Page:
It is unclear to us whether Goku Market permits US investors or not. We have read their Terms and Conditions and have not found an explicit prohibition of US investors. We urge any US investors to form their own opinion on the permissibility of their trading at Goku Market though.

GokuMarket Fees

GokuMarket Trading fees

Every time you place an order, the exchange charges you a trading fee. The trading fee is normally a percentage of the value of the trade order. Normally, exchanges distinguishes between takers and makers. Takers are the one who “take” an existing order from the order book. Makers are the ones who add orders to the order book, thereby making liquidity at the platform.

At GokuMarket, the standard trading fees are 0.15% for takers and the same (i.e., no discount) for makers. 0.15% is in line with, or even slightly below, the global industry averages for centralized exchanges. Industry averages have historically been around 0.20-0.25% but we now see new industry averages emerging around 0.10%-0.15%. According to the latest empirical study on the subject, the industry average taker fees were 0.217% and the industry average maker fees were 0.164% (for spot trading). Consequently, GokuMarkets fees are well below both of these industry averages.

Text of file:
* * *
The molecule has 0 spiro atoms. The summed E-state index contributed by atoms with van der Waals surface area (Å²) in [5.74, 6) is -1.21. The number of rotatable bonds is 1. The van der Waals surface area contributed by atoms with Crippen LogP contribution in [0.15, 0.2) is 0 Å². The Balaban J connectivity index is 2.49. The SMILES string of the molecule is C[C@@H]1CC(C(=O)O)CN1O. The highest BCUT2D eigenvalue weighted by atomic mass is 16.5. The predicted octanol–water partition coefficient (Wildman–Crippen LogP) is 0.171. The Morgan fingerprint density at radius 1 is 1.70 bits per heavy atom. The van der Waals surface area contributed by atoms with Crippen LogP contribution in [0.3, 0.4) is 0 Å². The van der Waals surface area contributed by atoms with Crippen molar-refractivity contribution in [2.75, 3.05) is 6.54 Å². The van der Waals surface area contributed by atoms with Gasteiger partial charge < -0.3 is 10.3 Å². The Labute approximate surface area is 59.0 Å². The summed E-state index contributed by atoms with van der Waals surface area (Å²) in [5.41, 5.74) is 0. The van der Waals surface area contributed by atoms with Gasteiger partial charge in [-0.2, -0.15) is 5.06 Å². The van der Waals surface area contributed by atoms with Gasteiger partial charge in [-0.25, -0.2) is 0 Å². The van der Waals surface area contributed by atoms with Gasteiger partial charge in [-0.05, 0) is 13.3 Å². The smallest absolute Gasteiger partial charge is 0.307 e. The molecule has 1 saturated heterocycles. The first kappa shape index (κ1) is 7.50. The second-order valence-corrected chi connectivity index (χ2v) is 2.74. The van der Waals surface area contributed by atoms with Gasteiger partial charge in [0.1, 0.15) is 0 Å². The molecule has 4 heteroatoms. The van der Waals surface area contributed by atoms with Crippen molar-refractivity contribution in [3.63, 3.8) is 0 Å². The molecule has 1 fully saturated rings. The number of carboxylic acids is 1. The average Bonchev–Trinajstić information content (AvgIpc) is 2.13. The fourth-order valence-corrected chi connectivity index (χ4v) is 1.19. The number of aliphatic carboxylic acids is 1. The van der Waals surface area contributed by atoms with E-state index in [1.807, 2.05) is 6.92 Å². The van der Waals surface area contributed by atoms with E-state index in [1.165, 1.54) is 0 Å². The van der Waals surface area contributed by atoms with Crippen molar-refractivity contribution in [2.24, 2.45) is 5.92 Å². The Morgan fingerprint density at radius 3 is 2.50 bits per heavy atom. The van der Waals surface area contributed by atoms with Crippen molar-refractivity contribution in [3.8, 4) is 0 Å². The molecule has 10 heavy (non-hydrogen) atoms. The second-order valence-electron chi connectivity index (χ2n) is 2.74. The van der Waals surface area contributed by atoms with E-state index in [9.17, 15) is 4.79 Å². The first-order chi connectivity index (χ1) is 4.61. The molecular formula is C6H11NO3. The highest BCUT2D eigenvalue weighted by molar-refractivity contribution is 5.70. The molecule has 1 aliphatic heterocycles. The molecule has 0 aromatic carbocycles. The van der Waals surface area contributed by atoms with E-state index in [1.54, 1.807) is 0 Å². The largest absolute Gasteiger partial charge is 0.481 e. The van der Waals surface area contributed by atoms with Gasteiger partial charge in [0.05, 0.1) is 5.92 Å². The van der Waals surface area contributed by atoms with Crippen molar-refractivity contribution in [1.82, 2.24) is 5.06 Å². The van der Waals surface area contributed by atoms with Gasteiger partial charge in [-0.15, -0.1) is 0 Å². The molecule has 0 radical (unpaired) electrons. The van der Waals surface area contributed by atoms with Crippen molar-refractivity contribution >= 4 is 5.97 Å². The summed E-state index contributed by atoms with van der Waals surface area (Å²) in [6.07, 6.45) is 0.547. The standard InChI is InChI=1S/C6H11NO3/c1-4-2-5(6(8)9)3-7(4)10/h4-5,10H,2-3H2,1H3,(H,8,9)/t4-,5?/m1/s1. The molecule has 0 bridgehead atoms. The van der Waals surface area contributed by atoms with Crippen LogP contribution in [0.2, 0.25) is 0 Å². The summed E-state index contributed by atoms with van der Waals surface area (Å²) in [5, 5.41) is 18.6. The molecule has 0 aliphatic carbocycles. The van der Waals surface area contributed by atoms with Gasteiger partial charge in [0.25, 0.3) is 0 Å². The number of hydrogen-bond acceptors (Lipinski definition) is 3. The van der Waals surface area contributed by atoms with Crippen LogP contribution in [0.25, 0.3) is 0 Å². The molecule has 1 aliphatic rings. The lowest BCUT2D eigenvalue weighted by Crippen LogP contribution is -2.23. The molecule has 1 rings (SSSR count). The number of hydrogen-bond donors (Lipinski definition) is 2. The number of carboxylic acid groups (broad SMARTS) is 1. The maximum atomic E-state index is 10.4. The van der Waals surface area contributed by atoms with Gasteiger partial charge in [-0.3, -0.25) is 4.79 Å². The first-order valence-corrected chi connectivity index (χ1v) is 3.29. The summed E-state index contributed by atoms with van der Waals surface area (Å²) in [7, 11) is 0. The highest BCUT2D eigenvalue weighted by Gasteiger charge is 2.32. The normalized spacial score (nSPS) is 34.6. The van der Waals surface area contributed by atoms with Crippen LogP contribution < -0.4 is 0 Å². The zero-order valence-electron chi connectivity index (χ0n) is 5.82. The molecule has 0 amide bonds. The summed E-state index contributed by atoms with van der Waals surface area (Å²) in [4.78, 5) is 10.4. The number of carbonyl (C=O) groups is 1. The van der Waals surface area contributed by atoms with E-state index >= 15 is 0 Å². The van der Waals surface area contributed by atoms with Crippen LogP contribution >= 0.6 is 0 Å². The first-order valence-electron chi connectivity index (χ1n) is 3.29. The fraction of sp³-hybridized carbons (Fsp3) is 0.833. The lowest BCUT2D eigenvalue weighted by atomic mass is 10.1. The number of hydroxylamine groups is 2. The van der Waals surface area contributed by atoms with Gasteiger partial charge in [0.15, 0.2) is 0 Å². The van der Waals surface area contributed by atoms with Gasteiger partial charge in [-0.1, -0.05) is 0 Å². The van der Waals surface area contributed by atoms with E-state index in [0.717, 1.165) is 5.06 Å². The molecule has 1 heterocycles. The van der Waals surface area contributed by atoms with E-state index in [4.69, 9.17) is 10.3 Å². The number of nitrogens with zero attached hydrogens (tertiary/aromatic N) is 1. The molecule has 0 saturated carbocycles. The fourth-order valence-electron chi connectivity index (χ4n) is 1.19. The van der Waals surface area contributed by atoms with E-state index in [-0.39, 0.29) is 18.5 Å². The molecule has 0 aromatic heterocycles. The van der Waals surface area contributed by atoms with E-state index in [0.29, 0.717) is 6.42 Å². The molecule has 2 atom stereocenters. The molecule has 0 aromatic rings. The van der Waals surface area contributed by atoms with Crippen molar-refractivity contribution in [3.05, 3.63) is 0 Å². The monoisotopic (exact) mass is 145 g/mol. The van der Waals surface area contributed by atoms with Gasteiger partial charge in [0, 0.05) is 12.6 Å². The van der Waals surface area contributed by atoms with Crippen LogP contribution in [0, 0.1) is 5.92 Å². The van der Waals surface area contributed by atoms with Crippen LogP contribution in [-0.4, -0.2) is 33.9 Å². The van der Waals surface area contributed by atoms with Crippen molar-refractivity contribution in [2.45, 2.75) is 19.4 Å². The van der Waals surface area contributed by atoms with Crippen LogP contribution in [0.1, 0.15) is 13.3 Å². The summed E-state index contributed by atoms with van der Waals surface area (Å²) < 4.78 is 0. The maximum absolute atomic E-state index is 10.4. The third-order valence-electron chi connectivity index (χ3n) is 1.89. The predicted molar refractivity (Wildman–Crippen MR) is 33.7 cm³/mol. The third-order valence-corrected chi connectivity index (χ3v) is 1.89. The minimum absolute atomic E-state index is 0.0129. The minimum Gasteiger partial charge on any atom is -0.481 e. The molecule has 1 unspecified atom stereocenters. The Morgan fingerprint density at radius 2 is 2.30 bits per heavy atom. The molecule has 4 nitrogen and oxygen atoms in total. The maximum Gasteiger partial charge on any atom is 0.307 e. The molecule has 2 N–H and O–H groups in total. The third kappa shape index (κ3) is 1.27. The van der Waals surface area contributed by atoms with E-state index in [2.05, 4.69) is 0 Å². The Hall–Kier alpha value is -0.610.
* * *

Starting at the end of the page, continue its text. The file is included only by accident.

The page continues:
You can also receive discounts on these trading fees if you are "active" on the platform. We have had difficulties in understanding how activeness is measured, but we assume that it has to do with your trading volume. The exact trading fee discounts are set out in the below table, although the table is missing many details we normally see in these types of table (for instance, how to achieve the various ranks):

GokuMarket Review

GokuMarket Withdrawal fees

GokuMarket charges a withdrawal fee amounting to 0.001 BTC when you withdraw BTC. This fee is far above the industry average, as the industry average according to the only empirical study performed on the subject that we know of, this one, is 0.00064 BTC per BTC-withdrawal.

Deposit Methods

GokuMarket lets you deposit assets to the exchange in many different ways, through wire transfer, debit card, and also by just depositing existing cryptocurrency assets. Fiat currency payments/deposits are possible in the following fiat currencies: EUR, USD, INR, GBP, RUB, UAH, TRY, KZT and BRL.

Seeing as fiat currency deposits are possible at this trading platform, GokuMarket qualifies as an “entry-level exchange”, meaning an exchange where new crypto investors can start their journey into the exciting crypto world.

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Source: GokuMarket Blog - gokumarketblog.com | GokuMarket Review - https://gokumarketblog.com/gokumarket-review